Weak* Convergence exercise

I'm dealing with this exercise about weak* convergence and I'm literally getting lost with indexes. I have this:

Let $$X := c_0(\mathbb{N}), \hspace{3mm}x_0 \in X^*=\ell^1(\mathbb{N}), \hspace{3mm}\{x_n\}_{n \in \mathbb{N}} \subset X^*$$ bounded. Show that

$$\begin{equation} x_n \rightharpoonup^* x_0 \Longleftrightarrow x_n(k) \rightarrow x_0(k) \end{equation}$$ for fixed $$k \in \mathbb{N}$$.

EDIT:

Hello everyone, I took back this exercise and I was trying to complete the proof, well:

1) for $$(\Rightarrow)$$ I know from HP that $$\begin{equation} \forall \{y_k\}_k \in \ell^1(\mathbb{N}) \quad, \sum_{k=1}^{\infty}x^{(n)}_ky_k -\sum_{k=1}^{\infty}x^{(0)}_k \rightarrow 0 \quad as \hspace{2mm}n \rightarrow \infty \end{equation}$$

then of course it is equivalent to say that

$$\begin{equation} \sum_{k=1}^{\infty}y_k(x^{(n)}_k-x^{(0)}_k) \rightarrow 0 \hspace{2mm}as \hspace{2mm} n \rightarrow \infty \end{equation}$$

So what I'm saying is that $$\begin{equation} \forall \epsilon \gt 0, k \in \mathbb{N}, \hspace{2mm}\exists n_{\epsilon,k} : \forall n>n_{\epsilon,k} \quad |x^{(n)}_k-x^{(0)}_k|\lt\epsilon \end{equation}$$

So I think I proved ($$\Rightarrow$$) this way (Tell me what you think)

What you are supposed to prove is the following: suppose $$\sum_j |a_j| <\infty, \sum_j |a_{nj}|$$ is bounded and $$a_{nj} \to a_j$$ as $$n \to \infty$$ for each $$j$$; then $$\sum_j a_{nj} c_j \to \sum_j a_jc_j$$ for every sequence $$(c_j)$$ which tends to $$0$$. To prove this let $$\epsilon >0$$ and choose $$N$$ such that $$|c_j| <\epsilon$$ for all $$j \geq N$$. Then $$|\sum_j a_{nj} c_j - \sum_j a_jc_j| \leq |\sum_j^{N-1} a_{nj} c_j - \sum_j^{N-1} a_jc_j|+\epsilon\sum_{j=N}^{\infty} |a_{nj}|$$. Can you now complete the proof?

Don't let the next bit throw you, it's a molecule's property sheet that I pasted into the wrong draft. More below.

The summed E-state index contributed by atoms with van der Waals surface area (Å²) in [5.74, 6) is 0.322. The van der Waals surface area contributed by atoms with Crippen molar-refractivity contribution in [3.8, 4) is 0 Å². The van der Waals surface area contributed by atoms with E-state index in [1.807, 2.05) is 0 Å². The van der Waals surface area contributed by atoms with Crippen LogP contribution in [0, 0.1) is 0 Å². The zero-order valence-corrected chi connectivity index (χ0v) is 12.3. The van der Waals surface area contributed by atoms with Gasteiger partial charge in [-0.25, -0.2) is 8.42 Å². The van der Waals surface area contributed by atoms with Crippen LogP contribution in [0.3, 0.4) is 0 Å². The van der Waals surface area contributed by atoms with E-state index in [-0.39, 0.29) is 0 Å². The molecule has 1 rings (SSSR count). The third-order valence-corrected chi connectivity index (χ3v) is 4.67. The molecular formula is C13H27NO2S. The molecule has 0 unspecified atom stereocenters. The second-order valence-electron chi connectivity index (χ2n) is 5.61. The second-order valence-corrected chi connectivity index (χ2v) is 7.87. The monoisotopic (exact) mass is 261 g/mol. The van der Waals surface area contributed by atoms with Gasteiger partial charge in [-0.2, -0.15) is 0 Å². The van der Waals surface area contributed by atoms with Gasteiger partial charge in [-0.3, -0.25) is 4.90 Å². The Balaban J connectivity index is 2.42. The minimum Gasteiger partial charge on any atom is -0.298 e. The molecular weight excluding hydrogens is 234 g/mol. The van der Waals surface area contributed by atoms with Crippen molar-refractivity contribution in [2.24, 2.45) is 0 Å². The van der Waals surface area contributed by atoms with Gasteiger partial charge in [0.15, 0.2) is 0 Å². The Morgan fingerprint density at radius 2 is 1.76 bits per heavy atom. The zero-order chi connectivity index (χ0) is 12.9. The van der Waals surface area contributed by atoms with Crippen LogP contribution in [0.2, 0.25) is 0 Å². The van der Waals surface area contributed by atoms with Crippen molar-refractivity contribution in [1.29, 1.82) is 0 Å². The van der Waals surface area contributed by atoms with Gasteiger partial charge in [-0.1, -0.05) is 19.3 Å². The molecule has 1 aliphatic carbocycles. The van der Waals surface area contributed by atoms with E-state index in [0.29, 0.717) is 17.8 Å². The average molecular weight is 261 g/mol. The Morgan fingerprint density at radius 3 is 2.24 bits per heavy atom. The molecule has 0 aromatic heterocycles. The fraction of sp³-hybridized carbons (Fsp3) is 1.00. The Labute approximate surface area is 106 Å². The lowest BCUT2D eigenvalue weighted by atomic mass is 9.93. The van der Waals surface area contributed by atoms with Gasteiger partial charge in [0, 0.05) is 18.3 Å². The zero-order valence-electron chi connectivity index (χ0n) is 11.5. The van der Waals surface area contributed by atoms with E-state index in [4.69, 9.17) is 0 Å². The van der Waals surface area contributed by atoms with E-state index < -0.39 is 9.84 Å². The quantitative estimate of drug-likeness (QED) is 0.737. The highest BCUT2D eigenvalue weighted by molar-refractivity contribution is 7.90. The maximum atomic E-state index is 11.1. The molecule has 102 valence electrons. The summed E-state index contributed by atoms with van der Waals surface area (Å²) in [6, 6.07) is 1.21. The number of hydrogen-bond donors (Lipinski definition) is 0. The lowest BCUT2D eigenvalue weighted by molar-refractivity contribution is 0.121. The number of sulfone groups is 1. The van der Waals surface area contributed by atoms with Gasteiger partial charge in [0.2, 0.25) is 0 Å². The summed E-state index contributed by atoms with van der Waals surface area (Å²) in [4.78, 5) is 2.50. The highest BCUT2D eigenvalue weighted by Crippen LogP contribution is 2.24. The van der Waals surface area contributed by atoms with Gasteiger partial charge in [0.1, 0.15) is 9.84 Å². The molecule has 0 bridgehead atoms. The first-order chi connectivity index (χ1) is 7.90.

[I am writing $$a_{nj}$$ for the j-th component of $$x_n$$ and $$a_j$$ for the j-th component of $$x_0$$].
Theorem. Let $$X$$ be a topological space and $$f\in C(X)$$. If $$(f_n)$$ is an equicontinuous sequence of continuous functions from $$X$$ to $$\mathbb{R}$$ that converges to $$f$$ on a dense subset, then $$(f_n)$$ converges to $$f$$ everywhere.
Now, if $$X$$ is a normed space and all the functions $$f_n$$ and $$f$$ are linear, then it suffices to have convergence on a total set (one which has a dense linear hull) instead of a dense set and equicontinuity is satisfied if $$\sup_n\lVert f_n\rVert<\infty$$. This solves the problem in question (as well as a bunch of similar exercises you might encounter in the future).